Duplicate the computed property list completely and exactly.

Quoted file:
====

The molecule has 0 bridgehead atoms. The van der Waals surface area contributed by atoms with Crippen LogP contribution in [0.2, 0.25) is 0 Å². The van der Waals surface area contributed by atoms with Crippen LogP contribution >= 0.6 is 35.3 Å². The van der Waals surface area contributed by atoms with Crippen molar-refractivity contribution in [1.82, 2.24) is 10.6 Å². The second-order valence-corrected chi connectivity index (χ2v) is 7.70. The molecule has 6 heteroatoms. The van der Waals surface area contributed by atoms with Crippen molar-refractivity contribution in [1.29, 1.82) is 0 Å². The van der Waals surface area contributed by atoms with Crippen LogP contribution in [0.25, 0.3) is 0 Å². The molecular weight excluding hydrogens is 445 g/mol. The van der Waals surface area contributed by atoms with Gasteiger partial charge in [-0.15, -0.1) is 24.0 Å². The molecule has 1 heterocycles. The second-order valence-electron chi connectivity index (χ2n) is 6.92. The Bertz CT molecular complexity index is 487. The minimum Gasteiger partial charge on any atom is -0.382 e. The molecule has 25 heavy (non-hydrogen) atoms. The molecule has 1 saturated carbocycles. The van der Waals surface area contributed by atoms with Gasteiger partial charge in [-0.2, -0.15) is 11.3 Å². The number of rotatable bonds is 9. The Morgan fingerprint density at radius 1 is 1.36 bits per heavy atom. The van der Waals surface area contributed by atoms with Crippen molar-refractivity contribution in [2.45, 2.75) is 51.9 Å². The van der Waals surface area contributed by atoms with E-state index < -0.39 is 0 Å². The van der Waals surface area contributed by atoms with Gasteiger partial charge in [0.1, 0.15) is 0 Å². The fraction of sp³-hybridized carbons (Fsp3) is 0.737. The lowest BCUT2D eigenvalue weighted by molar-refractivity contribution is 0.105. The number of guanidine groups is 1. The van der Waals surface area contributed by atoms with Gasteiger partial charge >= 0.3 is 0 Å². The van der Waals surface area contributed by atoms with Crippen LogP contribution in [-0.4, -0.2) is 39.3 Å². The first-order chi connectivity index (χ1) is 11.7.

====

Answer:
The molecule has 0 bridgehead atoms. The van der Waals surface area contributed by atoms with Crippen LogP contribution in [0.2, 0.25) is 0 Å². The van der Waals surface area contributed by atoms with Crippen LogP contribution >= 0.6 is 35.3 Å². The van der Waals surface area contributed by atoms with Crippen molar-refractivity contribution in [1.82, 2.24) is 10.6 Å². The second-order valence-corrected chi connectivity index (χ2v) is 7.70. The molecule has 6 heteroatoms. The van der Waals surface area contributed by atoms with Crippen molar-refractivity contribution in [1.29, 1.82) is 0 Å². The van der Waals surface area contributed by atoms with Crippen LogP contribution in [0.25, 0.3) is 0 Å². The molecular weight excluding hydrogens is 445 g/mol. The van der Waals surface area contributed by atoms with Gasteiger partial charge in [-0.15, -0.1) is 24.0 Å². The molecule has 1 heterocycles. The second-order valence-electron chi connectivity index (χ2n) is 6.92. The Bertz CT molecular complexity index is 487. The minimum Gasteiger partial charge on any atom is -0.382 e. The molecule has 25 heavy (non-hydrogen) atoms. The molecule has 1 saturated carbocycles. The van der Waals surface area contributed by atoms with Gasteiger partial charge in [-0.2, -0.15) is 11.3 Å². The number of rotatable bonds is 9. The Morgan fingerprint density at radius 1 is 1.36 bits per heavy atom. The van der Waals surface area contributed by atoms with Crippen molar-refractivity contribution in [2.45, 2.75) is 51.9 Å². The van der Waals surface area contributed by atoms with E-state index < -0.39 is 0 Å². The van der Waals surface area contributed by atoms with Gasteiger partial charge in [0.1, 0.15) is 0 Å². The fraction of sp³-hybridized carbons (Fsp3) is 0.737. The lowest BCUT2D eigenvalue weighted by molar-refractivity contribution is 0.105. The number of guanidine groups is 1. The van der Waals surface area contributed by atoms with Gasteiger partial charge >= 0.3 is 0 Å². The van der Waals surface area contributed by atoms with Crippen LogP contribution in [-0.4, -0.2) is 39.3 Å². The first-order chi connectivity index (χ1) is 11.7.